Small churches can make a difference by sticking to the basics.
New research with the Billy Graham Center and the Caskey Center for Church Excellenceidentifies at least 13 effective ways small churches can attract and retain more new converts, including many practices churches have used for years.
The research, additionally sponsored by 11 denominations, and undertaken by LifeWay Research, shows that among the 13 are: holding classes for new attenders, committing a healthy portion of the church budget to evangelism and missions, serving outside the church to share the gospel with unchurched people, and having the pastor set up specific hours to share the gospel.
LifeWay Research tested 29 factors that could potentially affect the number of people who decide to follow Christ and stay committed to small churches. Thirteen of those factors predicted which churches retained more converts.
Doing all 13 well can create an environment that helps newcomers connect with the church, said Scott McConnell, executive director of LifeWay Research. “There’s no single approach or strategy that leads to more converts in small churches,” he said. “Instead, it appears that doing a lot of small things really adds up.”
A little more intentionality matters
The phone survey of 1,500 pastors of small churches—evangelical and Black Protestant congregations of 250 or fewer—asked how many converts each church had in the last 12 months and whether those converts stayed with the church after they came to faith.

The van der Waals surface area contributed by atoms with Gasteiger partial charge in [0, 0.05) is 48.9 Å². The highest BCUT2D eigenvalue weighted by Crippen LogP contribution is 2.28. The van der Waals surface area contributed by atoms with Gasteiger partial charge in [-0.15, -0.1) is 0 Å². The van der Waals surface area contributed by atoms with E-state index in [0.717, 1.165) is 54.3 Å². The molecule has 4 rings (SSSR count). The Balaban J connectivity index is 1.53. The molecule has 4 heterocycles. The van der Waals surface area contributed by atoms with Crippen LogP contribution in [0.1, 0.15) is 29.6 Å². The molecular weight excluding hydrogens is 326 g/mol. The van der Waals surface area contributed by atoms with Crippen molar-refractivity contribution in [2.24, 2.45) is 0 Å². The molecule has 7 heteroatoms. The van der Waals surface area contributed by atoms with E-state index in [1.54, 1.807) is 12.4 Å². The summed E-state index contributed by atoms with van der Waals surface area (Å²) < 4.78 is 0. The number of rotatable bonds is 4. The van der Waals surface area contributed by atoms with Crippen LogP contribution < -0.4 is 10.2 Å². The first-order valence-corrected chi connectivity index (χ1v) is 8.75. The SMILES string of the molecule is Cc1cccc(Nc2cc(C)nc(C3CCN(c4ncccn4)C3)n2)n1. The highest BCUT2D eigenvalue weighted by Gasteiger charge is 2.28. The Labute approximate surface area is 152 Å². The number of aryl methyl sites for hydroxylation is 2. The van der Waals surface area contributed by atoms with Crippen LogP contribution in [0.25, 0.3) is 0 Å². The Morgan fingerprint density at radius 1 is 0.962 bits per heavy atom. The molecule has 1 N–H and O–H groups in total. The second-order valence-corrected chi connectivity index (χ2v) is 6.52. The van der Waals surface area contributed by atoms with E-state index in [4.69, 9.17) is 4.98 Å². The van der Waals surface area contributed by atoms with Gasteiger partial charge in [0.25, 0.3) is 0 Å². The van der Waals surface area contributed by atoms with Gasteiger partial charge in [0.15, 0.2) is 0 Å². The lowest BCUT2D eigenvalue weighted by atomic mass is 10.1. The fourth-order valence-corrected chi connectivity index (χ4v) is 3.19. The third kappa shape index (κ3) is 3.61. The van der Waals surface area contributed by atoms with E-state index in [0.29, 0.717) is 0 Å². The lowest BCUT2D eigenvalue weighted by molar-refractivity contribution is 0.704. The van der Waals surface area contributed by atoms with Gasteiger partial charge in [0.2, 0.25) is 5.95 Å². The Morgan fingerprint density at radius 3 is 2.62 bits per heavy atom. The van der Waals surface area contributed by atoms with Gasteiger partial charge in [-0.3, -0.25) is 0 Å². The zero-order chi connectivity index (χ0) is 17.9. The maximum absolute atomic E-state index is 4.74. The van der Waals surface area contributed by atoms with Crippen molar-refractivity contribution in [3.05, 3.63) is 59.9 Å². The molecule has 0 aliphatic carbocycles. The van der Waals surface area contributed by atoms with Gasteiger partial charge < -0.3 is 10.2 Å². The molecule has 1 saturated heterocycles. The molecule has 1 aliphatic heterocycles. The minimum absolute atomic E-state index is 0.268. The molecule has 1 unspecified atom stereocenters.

Researchers then compared the 20 percent of churches with the most retained converts (11.7 or more per 100 attendees) to the 50 percent with the fewest retained converts (5.56 or fewer per 100 attendees).
Here are some of their findings. Among pastors of churches with the most retained converts:
- 93 percent say their church engages in ministry outside the church at least every six months to share the gospel with the unchurched.
- 92 percent consistently hear reports of church members engaging in evangelistic conversations and sharing their faith with non-Christians.
- 68 percent offer classes for new attenders at least every six months.
- 66 percent ask people weekly to commit to Christ following a personal presentation of the gospel.
- 57 percent block out time on their calendar at least once a week for the purpose of sharing their faith with non-Christians outside the church office.
- 51 percent attend training on personal evangelism at least every six months.
- 26 percent have a higher percentage of the church’s budget (30 percent or more) given to evangelism and missions.
SOURCE: Bob Smietana